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N.Z. v. A.G.

New York Family Court, Onondaga County

May 10, 2013

In the Matter of N.Z.
v.
A.G.

[968 N.Y.S.2d 356] Gabriel M. Nugent, Esq., Hiscock & Barclay, LLP, for petitioner.

MICHAEL L. HANUSZCZAK, J.

The petitioner-mother, represented by Gabriel M. Nugent, Esq. of Hiscock & Barclay LLP, filed a petition on May 3, 2013, pursuant to Article 6 of the Family Court Act and the Uniform Child Custody Jurisdiction and Enforcement Act (UCCJEA), seeking to modify the parties' October 21, 2002 divorce decree from the

Page 697

Court of Common Pleas, Division of Domestic Relations, in [redacted] County, Ohio. The mother seeks an award of sole legal custody for the minor children L.G., J.G.; and L.G.

The mother made an application for an alternative means of service on the respondent-father as he has been deported from the United States and Canada and forbidden to enter the United States and his exact whereabouts are unknown. Prior attempts at personal service were made during a 2011 custody proceeding which was dismissed without prejudice for lack of personal jurisdiction on the respondent. The respondent has allegedly made contact with the minor children via e-mail in the past three months.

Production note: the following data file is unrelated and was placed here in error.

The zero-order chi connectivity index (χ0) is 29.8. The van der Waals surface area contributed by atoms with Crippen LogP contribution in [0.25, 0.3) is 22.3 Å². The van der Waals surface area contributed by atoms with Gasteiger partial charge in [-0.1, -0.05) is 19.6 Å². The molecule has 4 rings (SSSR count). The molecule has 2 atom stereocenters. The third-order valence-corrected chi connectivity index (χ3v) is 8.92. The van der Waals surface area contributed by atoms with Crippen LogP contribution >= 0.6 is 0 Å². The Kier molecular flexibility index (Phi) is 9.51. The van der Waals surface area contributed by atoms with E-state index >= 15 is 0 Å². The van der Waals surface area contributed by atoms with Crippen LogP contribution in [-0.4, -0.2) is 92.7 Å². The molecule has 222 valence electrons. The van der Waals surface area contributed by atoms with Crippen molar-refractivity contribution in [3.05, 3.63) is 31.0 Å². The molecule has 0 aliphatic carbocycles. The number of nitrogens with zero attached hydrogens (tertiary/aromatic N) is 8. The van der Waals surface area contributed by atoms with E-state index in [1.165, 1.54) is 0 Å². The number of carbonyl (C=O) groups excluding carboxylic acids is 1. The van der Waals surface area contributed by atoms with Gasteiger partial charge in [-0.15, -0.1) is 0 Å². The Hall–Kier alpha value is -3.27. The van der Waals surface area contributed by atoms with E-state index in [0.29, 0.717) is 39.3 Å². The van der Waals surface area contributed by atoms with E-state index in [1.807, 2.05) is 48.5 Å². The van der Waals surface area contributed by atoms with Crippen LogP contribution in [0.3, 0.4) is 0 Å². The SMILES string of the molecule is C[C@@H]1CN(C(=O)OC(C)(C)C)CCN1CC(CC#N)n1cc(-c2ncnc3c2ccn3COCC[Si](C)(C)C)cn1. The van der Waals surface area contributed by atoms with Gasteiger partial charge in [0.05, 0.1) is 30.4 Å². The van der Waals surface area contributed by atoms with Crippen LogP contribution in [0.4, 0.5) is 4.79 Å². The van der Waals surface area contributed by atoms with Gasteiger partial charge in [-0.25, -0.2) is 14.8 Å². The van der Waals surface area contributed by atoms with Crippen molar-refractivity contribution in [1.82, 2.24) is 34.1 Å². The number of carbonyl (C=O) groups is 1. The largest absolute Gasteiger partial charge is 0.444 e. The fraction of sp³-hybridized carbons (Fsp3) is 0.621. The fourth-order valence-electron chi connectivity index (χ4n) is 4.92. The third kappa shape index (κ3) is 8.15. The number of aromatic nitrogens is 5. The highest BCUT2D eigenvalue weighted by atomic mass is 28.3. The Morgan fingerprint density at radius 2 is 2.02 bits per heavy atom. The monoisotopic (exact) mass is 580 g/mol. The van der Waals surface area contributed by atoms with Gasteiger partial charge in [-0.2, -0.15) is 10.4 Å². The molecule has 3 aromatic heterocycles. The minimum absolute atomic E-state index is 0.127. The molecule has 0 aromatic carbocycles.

Section 308.5 of the New York Civil Practice Law & Rules (CPLR) allows alternative means of service if traditional service is deemed impracticable by the Court. In a recent decision, the Appellate Division of the Fourth Department held that service by e-mail was permissible in a matrimonial case where the defendant was living in Iran and ordinary attempts at personal service were ineffectual. ( Safadjou v. Mohammadi, 105 A.D.3d 1423, 964 N.Y.S.2d 801 [Fourth Department 2013].) In this instance, the Fourth Department held that e-mail service was reasonably calculated to apprise the defendant of the pending proceeding and noted that there is no express prohibition against this form of service in state or federal law. Id.

In the instant proceeding, the Court finds that personal service by personal delivery or mail is impracticable due to unknown whereabouts of the respondent. The Court further finds that e-mail service of the proceeding upon the respondent is reasonably calculated to inform him of the proceeding inasmuch as he has recently communicated with his children using his e-mail address.

NOW, after review of the papers and pleadings, it is

ADJUDGED, that prior attempts at ordinary service having proven impracticable, service of process on the respondent-father via his e-mail address is reasonably calculated to apprise the respondent of the instant proceeding; and it is

ORDERED, that service of process via electronic mail at the respondent's most recent e-mail address on or before May 18, 2013 is deemed acceptable; and it is further

ORDERED, that mail or e-mail service of this Order on the attorneys for the parties, unrepresented parties, and the Attorney for the Child is deemed sufficient.


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